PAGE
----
Editor's Comment In focus

Punish erring bar, nightclub owners

LOCAL authorities have a duty to ensure that the liquor trading sub-sector operates within the standards set by the law.
Bars, nightclubs and bottle stores should only be allowed to operate if they have valid liquor trading licences.
They must meet certain standards of sanitation and must have adequate fire escape exits in case of an emergency.
Unfortunately, these standards and requirements are rarely adhered to.
Most bars have been operating on expired licences and do not have clean toilets for their patrons.
In many cases the toilets do not have water and are not regularly cleaned.
Some bars do not even have any toilet at all.
Patrons have to walk to other buildings or help themselves outside the bar.
This puts the health of the customers at risk.
But the law has enough provisions that the local authorities can invoke to deal with erring bar and nightclub owners.
It is the enforcement of the law that has been a one-off operation in most cases.
We therefore commend the Lusaka City Council (LCC) for rejecting 72 liquor licence applications citing poor sanitation at bars, restaurants and nightclubs.
Town clerk Alex Mwansa warned that the council will continue carrying out inspections of bars, restaurants and nightclubs to check on sanitation facilities before issuing new or renewing old licences.
This is encouraging.
However, the rejection of applications or refusal to renew expired licences seems to have had little effect on the erring bars, restaurants and nightclubs.
This is because there have been few or no follow-ups at all when licences are not renewed or withdrawn for failure to comply with the law.
In many cases the bars that have had their licences rejected or withdrawn have continued operating illegally.
In Lusaka, for example, how many of those bars operating at markets and in townships have valid licences?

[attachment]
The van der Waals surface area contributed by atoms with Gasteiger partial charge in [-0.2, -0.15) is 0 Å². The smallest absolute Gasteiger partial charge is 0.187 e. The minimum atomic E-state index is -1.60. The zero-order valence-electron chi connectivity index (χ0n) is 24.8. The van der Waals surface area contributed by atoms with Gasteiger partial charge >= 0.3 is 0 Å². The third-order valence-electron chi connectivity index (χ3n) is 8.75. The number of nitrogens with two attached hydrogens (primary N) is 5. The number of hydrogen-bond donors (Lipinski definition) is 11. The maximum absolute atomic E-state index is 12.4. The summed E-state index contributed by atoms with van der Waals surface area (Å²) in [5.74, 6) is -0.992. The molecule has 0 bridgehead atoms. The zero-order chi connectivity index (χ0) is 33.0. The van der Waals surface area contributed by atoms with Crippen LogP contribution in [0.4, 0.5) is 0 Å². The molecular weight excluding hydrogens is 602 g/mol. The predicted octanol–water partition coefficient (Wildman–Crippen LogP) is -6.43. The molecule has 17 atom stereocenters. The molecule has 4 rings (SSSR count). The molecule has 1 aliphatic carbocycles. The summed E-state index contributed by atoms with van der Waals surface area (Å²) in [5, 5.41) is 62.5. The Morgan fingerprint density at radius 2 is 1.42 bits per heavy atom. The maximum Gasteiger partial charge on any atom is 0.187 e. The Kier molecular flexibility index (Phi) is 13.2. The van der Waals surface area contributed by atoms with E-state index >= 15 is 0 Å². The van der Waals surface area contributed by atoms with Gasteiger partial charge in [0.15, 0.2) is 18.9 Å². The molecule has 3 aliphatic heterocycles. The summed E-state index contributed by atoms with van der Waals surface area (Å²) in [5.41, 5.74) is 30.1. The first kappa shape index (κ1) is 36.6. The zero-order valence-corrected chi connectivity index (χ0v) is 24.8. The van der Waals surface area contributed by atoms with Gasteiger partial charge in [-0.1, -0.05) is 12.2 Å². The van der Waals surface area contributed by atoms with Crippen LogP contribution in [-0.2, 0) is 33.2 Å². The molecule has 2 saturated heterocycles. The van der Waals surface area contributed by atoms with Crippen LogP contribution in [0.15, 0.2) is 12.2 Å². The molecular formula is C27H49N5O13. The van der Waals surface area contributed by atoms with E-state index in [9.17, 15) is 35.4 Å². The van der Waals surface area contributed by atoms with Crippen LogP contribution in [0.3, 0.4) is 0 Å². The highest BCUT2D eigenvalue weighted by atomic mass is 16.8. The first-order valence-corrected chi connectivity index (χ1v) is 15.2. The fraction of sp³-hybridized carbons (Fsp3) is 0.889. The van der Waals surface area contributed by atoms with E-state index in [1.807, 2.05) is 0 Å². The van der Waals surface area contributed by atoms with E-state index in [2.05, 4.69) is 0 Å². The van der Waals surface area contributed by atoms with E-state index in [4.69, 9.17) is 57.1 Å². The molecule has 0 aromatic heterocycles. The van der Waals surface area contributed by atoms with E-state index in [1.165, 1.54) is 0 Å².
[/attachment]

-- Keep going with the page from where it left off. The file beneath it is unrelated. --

Even when some of them have been closed for flouting the conditions of their licences they have reopened the next day without bothering to rectify the shortcomings.
We urge the LCC not to relent in its efforts to restore sanity in liquor trade.
It is encouraging to learn that the council has embarked on an exercise aimed at closing down bars, restaurants and nightclubs operating below the minimum health standards.
Our appeal to the council is that it should follow the closures up with monitoring to ensure the affected facilities do not illegally re-open for business.
We are also happy that the council is clamping down on bars and nightclubs admitting underage patrons.
The owners of these facilities do not seem to care about the consequences of allowing minors to patronise their businesses.
This law has been in force for decades, but the liquor traders are only interested in making money at the expense of the future of these young people.
Local authorities countrywide have a duty to enforce these laws in the interest of the nation.
Those flouting the ‘no admittance below the age of 18’ prohibition should be enforced to the letter.
Those who will be found wanting should be taken to court and have their businesses permanently closed as a deterrent.
As for Lusaka the council can make full use of the fast-track court that has proved effective in bringing undisciplined motorists back into line.
The fast-track court should be extended to erring bar, restaurant and nightclub owners.
The same fate that has been befalling the undisciplined motorists who have been found guilty of driving under the influence of alcohol should befall them.
Maybe they will learn to respect the law.

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